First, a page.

Actually, I think a lot of people I know have this thinking process, but we are the ones brave enough to try to change it. All of here need to give ourselves lots of credit for trying, there are far more who don’t.

    • agreed. we’re on the ‘road’ to self-improvement. some people don’t even know there’s a road, let alone know how to get on it …

  • I really needed to read THIS today. Day 1 for me. Again. I did 90 days (not even realizing I was on 90 days things were going so smoothly) and then my son got into some serious trouble and I said fuck it, just tonight, then I’ll quit again. That was back in December. It’s been starts and stops since. But reading this, all the tension just fell out of my body. PERFECT. Tomorrow will be tomorrow, but I feel “safe” for today realizing that I’m not saying forever…just not today.

  • I have struggled for years – often lucky to even manage ONE day without drinking. I’ve been kicked out of my house several times when things got bad and husband even filed for divorce (while I still somehow managed to keep up appearances to the outside world for the most part). Well, the second to last time I managed 2-1/2 months before I decided I could drink a little and no one would know. Of course that turned into a little more and eventually it escalated and I was caught and kicked out again (with divorce looming on the horizon). So, one more time I went to an SLE (sober living environment) and I think I really took it seriously this time…just finally had enough of what it was doing to me and my life. And quite honestly, how fucked up the whole thing was. I just had 6 months on Sunday, which I find truly amazing. I still hear from wolfie…”NEVER drink again!?”…”just one beer would be really nice on a hot day”…etc. BUT, I find that the “forever” idea can be handled better if I look at it like you suggest here…I’m doing this for now and it’s working. I can always decide to drink again down the road if I think it’s a good idea (good idea? ha) but it gets me through – and now that I have 6 months which took me forever to get here – I really, really don’t want to throw that away and have to start all over again. I have learned a few things. It’s much harder to start over and get back on track, than it is to just stay on track once you’re there. And that damn little wolfie voice is just trouble and is very tricky at presenting itself in a number of different ways to get you where it wants you. Sorry that got so long – I LOVE this blog and am so glad I found it. Thanks to all of you!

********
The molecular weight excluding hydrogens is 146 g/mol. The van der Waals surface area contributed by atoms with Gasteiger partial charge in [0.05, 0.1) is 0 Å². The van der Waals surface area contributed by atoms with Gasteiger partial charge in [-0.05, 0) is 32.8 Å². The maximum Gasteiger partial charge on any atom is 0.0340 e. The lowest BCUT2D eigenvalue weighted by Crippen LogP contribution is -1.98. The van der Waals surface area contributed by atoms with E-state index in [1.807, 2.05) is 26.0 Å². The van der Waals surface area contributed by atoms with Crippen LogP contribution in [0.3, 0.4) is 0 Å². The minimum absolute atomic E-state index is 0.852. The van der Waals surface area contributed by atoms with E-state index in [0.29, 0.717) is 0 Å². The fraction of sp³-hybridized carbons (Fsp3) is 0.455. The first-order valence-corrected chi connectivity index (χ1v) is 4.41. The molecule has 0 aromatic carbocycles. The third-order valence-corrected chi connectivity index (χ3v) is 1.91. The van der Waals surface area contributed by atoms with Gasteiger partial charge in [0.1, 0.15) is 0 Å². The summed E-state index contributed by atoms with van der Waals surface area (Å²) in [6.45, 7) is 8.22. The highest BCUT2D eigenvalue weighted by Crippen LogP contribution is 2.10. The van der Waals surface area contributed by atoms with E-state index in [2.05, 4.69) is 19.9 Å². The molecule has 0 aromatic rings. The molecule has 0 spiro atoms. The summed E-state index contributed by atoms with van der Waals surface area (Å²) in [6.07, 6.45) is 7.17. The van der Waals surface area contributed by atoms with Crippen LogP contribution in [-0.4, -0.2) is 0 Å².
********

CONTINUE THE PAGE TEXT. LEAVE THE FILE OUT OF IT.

• Coming up on eight months and chiming in. Miracles happen. The thought of a drink repulses me now. Like the idea of anchovies on a pizza or eating raw oysters. Yuck. I am clear headed and feeling good and getting healthier and there are real wonderful juicy possibilities in my life now. I would not trade my sobriety for anything.

  • 16 days ago I couldn’t even contemplate a week sober let alone 30 or 100 days. Forever would be almost guaranteed to send be to the bottle feeling naughty and rebellious. I just had to see where today took me. After about 4 days I had a week in mind. On day 16 I can see 30 days on the horizon but I’m being really careful not look at the horizon too much just in case I trip up on something right under my nose.
    Flossie x

  • I find myself going back and forth. “I can never drink again” brings about some anxiety. But, the minute that anxiety hits, then another inner voice rebuts with, “see, you’re anxious, which means you’re an alchie, which is why you can never drink again”.

    I think somewhere in here, I know that my reality is I will never drink again because I know I will pick up where I left off, if not worse. But, when that makes me anxious, I just really concentrate on NOW and today and, like you said, how GOOD it feels.

    It sooooo helps to read posts like these that normalize my fears and thoughts. And proves that it works. Thanks!

  • Dear Belle,
    Now that I am retired I say, “You can have a drink when you are 80!”
    Works for me!

  • Hey Belle, and everyone else πŸ™‚

    This is such a good post! This is exactly how I’ve been feeling and struggling with!

    And it reminded me of when i quit smoking, which I managed in the same way: I’m happy now, so I’m doing this now but I’m free to do whatever I want. Which was not smoking.

    Now it is not drinking. Trying things different. Thanks for your perspective belle <3


  • I can finally say I get it now. I’m closing in on 6 months and I finally go days & days without a thought about drinking. I do use the delaying tactic and once I hit my goal I am feeling so great I don’t want to destroy what I’ve gained by drinking again. Wolfie is a sneaky SOB and does whisper quietly that its ok to have one. He promises that it will only be one but with the support from Team Belle & Company I am so much stronger and recognize him for the liar he is.